Of course I was worried.Would they balk at the lack of cellphone service? Be disgusted by an outhouse? Would they see the charm in chopping firewood—not for Instagram but because it’s actually cold at the end of August? Would they fall in love with the North the way I had?
I thought the best way to ease them in was with a historical walking tour of downtown Atlin. So, with cans of bug spray at the ready, we took to the streets trimmed with colorful clapboard buildings. Starting on Discovery Street, named for the ghost town of Discovery just 9 km east along Surprise Lake Road, we visited a dozen or more historical buildings, including Kershaw’s Hardware Store, the Globe Theatre, and the Courthouse. Our guide, the vice-president of the Atlin Historical Society, informed us that Atlin’s gold rush started in the fall of 1898 and that gold mining continues today. In the early days, the town of Discovery hosted more than 10,000 people. By 1900 there were nine hotels, our guide explained. The Atlin placer-gold camp would eventually rank as the second largest producer of placer gold in the province and Spruce Creek would hold the provincial record for the largest nugget, which weighed 2.6 kg, the equivalent weight of approximately half a porcupine.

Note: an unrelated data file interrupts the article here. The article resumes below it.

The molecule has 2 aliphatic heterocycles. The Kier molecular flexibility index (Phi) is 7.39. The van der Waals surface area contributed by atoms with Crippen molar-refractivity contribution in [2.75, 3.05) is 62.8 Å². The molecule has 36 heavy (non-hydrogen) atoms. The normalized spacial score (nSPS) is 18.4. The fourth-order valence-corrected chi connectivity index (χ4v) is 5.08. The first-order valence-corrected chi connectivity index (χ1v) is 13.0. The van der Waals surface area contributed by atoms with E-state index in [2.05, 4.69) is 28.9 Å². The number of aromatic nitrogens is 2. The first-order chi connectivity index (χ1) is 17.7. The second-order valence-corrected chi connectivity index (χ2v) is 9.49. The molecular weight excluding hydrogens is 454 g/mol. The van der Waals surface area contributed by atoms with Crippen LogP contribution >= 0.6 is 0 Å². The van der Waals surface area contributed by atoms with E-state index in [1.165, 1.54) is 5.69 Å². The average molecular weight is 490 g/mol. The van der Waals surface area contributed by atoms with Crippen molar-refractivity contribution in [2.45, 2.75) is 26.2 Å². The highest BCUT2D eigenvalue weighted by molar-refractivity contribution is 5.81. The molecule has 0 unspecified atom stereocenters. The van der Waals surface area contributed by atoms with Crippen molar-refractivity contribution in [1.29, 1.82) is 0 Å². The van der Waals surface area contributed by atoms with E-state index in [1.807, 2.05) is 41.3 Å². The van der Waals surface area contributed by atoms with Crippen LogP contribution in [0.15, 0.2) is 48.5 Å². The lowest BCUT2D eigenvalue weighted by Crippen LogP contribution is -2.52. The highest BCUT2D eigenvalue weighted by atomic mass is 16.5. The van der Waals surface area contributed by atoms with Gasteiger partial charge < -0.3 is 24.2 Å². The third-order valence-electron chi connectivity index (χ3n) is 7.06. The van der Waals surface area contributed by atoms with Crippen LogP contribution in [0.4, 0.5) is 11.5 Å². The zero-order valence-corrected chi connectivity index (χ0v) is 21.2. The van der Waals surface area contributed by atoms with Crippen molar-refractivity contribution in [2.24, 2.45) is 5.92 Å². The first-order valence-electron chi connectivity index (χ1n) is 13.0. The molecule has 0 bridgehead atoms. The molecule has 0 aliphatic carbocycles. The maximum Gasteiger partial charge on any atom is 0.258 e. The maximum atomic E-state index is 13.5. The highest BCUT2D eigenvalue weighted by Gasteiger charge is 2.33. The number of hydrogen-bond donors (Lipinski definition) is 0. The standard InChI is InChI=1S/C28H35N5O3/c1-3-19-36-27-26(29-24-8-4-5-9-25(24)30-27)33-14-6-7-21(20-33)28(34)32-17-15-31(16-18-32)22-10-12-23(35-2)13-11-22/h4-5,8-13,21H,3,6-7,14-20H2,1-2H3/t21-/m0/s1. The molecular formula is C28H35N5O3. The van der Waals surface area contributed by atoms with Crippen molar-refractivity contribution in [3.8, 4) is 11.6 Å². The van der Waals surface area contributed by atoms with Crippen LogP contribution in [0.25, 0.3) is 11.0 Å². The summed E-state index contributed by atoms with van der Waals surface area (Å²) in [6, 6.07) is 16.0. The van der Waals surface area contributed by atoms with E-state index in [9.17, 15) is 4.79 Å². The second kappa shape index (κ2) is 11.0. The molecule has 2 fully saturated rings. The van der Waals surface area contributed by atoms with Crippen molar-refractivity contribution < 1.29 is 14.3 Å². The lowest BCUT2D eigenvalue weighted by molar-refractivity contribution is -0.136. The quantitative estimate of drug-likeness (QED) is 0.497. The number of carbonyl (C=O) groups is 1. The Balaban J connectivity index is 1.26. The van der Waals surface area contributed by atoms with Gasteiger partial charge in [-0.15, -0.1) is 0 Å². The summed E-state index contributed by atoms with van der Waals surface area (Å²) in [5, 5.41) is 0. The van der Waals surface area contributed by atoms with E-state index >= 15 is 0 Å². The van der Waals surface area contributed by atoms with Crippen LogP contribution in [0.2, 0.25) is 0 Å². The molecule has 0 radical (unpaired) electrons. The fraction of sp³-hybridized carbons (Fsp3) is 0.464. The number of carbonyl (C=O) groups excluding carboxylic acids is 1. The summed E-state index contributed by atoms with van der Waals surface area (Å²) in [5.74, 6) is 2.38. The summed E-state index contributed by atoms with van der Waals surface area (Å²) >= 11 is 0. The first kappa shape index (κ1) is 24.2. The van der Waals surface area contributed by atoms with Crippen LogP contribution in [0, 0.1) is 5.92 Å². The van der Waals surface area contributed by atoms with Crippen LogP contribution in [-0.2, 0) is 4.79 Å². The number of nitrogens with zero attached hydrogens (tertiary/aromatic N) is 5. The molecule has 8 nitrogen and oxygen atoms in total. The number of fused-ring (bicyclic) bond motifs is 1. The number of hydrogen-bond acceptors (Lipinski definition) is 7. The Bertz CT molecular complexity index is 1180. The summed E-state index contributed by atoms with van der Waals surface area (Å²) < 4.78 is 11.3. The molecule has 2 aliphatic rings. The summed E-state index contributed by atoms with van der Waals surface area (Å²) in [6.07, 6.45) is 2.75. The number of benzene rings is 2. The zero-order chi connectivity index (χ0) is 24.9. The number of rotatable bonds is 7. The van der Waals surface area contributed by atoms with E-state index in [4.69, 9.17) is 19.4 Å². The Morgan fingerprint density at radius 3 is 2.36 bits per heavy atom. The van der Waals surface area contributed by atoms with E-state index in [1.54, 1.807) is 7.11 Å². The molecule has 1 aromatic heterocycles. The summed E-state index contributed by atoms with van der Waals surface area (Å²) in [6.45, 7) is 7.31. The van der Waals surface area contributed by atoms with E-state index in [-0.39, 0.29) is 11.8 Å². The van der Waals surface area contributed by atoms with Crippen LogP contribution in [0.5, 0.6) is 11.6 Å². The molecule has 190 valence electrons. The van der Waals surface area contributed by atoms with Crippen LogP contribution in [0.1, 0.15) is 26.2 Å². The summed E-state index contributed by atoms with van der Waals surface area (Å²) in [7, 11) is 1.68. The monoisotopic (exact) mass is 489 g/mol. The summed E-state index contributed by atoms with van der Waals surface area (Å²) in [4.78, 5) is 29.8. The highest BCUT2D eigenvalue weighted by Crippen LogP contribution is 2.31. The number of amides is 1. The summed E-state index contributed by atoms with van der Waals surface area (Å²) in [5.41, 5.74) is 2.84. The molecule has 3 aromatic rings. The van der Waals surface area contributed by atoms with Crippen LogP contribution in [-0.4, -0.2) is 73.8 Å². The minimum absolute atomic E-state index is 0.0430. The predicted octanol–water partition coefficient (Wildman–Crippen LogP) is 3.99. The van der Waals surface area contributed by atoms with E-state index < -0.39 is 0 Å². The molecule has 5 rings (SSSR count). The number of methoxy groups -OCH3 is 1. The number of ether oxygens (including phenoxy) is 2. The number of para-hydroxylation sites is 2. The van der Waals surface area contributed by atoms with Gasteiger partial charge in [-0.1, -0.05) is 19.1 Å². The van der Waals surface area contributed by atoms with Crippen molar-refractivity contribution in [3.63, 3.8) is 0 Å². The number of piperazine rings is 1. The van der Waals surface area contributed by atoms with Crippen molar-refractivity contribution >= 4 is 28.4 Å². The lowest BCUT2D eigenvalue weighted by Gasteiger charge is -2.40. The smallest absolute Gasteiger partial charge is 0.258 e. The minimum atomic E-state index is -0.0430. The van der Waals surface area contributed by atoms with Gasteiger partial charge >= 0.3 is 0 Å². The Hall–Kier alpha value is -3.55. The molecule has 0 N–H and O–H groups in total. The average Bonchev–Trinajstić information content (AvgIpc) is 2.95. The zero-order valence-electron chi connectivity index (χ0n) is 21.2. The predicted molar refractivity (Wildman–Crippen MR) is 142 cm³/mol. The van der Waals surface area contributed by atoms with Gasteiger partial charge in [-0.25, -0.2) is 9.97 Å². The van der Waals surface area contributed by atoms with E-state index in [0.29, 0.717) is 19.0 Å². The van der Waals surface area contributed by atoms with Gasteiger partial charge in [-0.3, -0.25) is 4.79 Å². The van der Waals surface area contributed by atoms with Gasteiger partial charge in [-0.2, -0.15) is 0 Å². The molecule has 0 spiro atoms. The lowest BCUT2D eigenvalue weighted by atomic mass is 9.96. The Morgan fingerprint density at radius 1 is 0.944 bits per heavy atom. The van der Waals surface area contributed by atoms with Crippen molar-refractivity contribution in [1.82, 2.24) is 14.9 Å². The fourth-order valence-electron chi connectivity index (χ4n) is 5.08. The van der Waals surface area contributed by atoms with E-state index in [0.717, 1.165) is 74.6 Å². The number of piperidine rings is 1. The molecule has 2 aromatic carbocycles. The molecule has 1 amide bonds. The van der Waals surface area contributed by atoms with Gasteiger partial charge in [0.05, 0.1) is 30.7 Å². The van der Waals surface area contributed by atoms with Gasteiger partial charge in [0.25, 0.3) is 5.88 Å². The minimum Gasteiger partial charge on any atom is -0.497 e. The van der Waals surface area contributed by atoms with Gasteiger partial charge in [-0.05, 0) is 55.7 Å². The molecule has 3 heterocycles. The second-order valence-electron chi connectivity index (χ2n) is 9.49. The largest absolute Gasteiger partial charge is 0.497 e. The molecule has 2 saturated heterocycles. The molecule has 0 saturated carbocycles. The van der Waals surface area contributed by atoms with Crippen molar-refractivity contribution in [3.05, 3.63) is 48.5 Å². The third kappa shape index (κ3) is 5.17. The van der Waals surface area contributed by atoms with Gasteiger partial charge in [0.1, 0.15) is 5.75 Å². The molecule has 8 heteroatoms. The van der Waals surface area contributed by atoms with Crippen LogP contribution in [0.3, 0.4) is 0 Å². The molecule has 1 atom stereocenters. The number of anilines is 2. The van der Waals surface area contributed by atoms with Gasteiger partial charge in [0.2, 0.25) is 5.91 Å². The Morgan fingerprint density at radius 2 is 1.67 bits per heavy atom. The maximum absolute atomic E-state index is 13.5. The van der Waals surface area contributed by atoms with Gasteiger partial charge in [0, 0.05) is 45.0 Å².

My family oohed and aahed as we took in the MV Tarahne, the historic vessel resting on the lakeshore below Atlin Mountain’s slopes. Some say Atlin’s second gold rush came in the form of tourists, who started visiting in 1917. According to some accounts, these visitors—as well as some of the first gold miners—actually mistook Atlin for the Klondike Goldfields.
Riding the success of our tour, it was time to show my family another of Atlin’s great treasures: local artwork. From world-renowned painters, fashion designers, and writers to stained-glass artisans, smithies, weavers, woodworkers, and jewellers, artists of every medium live here. Much of their work can be viewed and bought at local galleries and gift shops.
Felted flowers, glittering lights, and ravens hang from the walls of one such store, Magpie, Etc. The place is bursting at the seams with colourful textiles, eclectic baubles, and one-of-a-kind jewelry.
Magpie was started by Karyn Armour, who, after a 30-year career as the Yukon’s chief land-claims negotiator, retired to Atlin with her husband, in 2014.
When I asked Armour why so many artists live in Atlin, she said, “It’s got that out-of-the-way appeal to it and certainly the scenery. There’s also lots of time in the winter for people to work on their craft.”
Time for a bite
Perhaps it says something about my cooking, but everyone in my family soon found a favourite local spot to refuel.